Food and care in the camps have improved since 2000 and general death rates in prison labor camps have fallen sharply to around 40 annually by 2014, according to government figures. But Burma’s recent democratic reforms have bypassed the prison labour system, this investigation has found, while widespread abuses persist and junta-era policies remain in place.
Human rights activists and others with knowledge of the system urged the government to introduce reforms urgently.
“Personally, I think the new government should work towards shutting down all these prison labour camps as a political priority,” said Khin Maung Myint, a former Chief Jailor who retired in 2002 after 25 years at the Correctional Department who has since become a legal consultant on Burma’s penal system.
“Prisoners at these camps are being punished in a way that violates existing laws,” he said, adding that prisoners receive inadequate food and healthcare while prison authorities “are trying to extract all their labour in all sorts of ways.”
Beating, bribery and privileges
Among the 48 labour camps, 30 sites are dubbed “agriculture and livestock breeding career training centres” where prisoners work on plantations run by the Correctional Department, or are put to work at private plantations and local farms.
At 18 sites, located mostly in Mon States in southeastern Burma, thousands of convicts are deployed in rock quarries – officially called “manufacturing centres” – where they break granite and limestone boulders and crush them into gravel with sledgehammers.
The gravel is sold to government agencies or private companies for infrastructure and construction projects, while these sales bring in millions of dollars in revenues for prison authorities, according to production documents seen by Myanmar Now.
A Myanmar Now reporter made observations at nine prison labour camps in Shan and Mon states, and in Mandalay and Sagaing Region, and obtained photo and video evidence of harsh labour practices.
In interviews, ex-inmates from camps in Shan State’s Naung Cho Township and Sagaing Region’s Kalay Township consistently described being forced to pay bribes to avoid abuse and hard labour.
Kaung Hmu Labour Camp is one of five camps in the mountains around Naung Cho, at an altitude of around 1,000 metres where the nights are cold and the days are hot.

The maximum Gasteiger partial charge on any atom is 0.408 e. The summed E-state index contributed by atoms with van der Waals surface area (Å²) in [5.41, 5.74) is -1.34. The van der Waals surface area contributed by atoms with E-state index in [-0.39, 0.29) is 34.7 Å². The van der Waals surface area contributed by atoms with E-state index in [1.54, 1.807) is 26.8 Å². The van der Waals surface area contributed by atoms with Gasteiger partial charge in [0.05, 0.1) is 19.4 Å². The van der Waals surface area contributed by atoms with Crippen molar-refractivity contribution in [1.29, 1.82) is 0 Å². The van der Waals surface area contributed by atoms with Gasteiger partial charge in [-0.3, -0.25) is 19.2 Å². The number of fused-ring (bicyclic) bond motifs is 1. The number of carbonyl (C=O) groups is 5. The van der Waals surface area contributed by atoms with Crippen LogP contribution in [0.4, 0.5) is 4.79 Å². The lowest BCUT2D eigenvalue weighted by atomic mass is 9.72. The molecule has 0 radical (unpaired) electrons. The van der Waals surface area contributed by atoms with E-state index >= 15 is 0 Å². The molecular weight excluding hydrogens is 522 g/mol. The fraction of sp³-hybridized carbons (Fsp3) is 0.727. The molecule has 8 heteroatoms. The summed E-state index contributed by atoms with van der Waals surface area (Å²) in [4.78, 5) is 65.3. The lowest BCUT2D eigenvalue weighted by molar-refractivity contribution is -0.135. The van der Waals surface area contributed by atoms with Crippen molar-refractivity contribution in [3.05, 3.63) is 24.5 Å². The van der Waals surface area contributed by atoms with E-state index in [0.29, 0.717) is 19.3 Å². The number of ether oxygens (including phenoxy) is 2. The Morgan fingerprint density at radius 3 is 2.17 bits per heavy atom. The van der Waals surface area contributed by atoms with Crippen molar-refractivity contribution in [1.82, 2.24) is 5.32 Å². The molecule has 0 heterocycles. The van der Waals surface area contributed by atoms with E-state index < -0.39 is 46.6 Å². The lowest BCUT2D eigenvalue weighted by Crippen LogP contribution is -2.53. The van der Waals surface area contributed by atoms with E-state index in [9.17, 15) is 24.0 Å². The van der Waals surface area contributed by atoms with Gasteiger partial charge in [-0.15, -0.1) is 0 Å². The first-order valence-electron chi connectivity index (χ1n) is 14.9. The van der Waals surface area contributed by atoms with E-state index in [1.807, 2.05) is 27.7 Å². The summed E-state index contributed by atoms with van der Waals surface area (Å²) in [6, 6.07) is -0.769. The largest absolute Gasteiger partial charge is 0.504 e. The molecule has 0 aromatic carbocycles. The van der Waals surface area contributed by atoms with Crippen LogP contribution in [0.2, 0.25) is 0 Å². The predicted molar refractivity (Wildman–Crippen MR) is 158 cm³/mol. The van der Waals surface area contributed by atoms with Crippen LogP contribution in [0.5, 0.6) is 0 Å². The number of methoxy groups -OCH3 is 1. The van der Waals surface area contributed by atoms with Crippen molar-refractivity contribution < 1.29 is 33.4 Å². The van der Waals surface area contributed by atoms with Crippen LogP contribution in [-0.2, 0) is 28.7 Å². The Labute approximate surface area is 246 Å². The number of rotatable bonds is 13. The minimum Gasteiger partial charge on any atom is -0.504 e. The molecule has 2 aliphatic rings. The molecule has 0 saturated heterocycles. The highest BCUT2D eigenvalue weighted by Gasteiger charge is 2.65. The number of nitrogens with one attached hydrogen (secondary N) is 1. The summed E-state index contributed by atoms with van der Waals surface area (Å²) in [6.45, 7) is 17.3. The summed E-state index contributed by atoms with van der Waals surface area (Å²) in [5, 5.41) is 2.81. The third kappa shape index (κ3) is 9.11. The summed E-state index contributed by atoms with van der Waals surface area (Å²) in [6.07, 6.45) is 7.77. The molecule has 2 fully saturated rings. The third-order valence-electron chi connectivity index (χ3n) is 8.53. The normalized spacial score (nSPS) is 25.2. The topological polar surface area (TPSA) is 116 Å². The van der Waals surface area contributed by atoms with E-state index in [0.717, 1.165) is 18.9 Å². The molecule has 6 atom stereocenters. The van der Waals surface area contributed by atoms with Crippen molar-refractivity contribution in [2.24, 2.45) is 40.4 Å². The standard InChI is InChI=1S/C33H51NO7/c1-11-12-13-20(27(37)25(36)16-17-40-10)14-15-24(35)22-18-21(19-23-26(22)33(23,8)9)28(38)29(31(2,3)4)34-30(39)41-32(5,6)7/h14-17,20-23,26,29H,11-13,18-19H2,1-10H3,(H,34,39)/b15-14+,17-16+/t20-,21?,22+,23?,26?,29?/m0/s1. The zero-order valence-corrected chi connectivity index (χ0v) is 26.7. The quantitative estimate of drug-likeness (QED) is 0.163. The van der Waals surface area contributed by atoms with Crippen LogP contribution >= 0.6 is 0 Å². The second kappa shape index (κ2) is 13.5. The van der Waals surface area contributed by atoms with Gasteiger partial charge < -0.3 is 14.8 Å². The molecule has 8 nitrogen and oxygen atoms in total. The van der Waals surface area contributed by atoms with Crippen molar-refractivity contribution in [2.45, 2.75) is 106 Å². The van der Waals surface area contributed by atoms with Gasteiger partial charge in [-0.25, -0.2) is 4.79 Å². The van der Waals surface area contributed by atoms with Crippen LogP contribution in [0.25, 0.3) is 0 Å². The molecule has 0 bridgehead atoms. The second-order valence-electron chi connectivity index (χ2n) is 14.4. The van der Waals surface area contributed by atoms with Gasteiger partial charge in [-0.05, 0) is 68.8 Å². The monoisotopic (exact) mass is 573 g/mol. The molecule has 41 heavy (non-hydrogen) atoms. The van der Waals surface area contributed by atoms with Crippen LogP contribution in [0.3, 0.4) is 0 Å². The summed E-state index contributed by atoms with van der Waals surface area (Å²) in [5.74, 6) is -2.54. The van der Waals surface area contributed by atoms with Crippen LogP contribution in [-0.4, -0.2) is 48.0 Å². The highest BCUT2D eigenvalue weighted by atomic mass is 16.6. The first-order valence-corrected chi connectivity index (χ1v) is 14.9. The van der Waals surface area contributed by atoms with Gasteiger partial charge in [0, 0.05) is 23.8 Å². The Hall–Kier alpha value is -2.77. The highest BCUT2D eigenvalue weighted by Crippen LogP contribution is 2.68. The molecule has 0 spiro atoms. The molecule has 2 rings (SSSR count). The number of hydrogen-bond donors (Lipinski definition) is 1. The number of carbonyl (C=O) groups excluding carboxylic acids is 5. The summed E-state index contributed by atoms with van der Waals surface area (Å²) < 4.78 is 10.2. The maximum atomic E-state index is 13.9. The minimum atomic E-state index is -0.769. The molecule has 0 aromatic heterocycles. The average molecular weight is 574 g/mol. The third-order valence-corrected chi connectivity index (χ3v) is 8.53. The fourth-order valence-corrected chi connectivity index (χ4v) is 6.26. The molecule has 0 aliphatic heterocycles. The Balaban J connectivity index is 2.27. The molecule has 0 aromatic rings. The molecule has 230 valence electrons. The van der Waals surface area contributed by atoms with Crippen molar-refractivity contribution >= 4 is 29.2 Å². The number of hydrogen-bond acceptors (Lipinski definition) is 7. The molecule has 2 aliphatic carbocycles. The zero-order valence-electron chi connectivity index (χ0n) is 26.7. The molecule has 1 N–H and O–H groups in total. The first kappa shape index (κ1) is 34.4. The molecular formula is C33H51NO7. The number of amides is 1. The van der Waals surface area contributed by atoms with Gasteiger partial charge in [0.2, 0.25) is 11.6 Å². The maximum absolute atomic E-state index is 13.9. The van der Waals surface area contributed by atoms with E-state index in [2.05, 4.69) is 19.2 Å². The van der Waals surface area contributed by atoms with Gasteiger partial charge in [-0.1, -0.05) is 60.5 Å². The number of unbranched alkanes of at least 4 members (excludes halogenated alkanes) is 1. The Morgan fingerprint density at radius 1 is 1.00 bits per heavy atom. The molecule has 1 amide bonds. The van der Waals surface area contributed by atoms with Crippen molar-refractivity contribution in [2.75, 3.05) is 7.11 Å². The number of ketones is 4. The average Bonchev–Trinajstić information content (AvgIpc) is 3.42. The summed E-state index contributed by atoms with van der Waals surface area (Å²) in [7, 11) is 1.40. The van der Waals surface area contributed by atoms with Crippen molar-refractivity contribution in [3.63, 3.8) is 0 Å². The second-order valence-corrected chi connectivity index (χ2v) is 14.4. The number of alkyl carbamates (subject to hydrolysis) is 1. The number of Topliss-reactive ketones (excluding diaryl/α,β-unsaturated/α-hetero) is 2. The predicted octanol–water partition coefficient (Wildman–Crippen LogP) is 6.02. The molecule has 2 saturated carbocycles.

Some 200 men are held in Kaung Hmu and work six days a week on the camp’s 140-acre sugarcane plantation, or in private sugarcane- and corn-fields and rice paddies that dot the green, fertile valleys.
Zeyar Lin, 25, arrived at Kaung Hmu in early 2015; he was a former policeman from Pegu [Bago] Region who was serving a two-year sentence for fighting with his superintendent.
On his way to the camp, warders put iron shackles on his feet to prevent him from running away, he said, and upon arrival prison officers quickly began to increase pressure on him through beatings and a crushing workload.
“I was accused of being slow at work, so my back was beaten, my buttocks were beaten – at least 30 strokes every day,” he said. “I told the management once that I was sick and could not work. There and then, two prison officers beat me with their bamboo sticks.”
After a month, he realised his suffering would only stop if he bribed officials and his mother paid around US$500 to the camp’s Deputy Chief Jailor. He was then assigned to boil water and prepare tea or coffee for prison officials, a task he performed until his release.
‘We were all slaves’
Zeyar Lin said the poorest prisoners had no such options, and some resorted to offering sex or other services to wealthy convicts or the “stick-holders” in order to seek protection.
“You will bribe to get a better task, you will sacrifice your body, or you will toil as an animal. You had no other options – we were all slaves,” he said.
Khin Maung Myint, the former Chief Jailor, said the prison labour system encourages abuse and corruption because it gives prison authorities full powers to assign convicts labour tasks and enforce corporal punishment.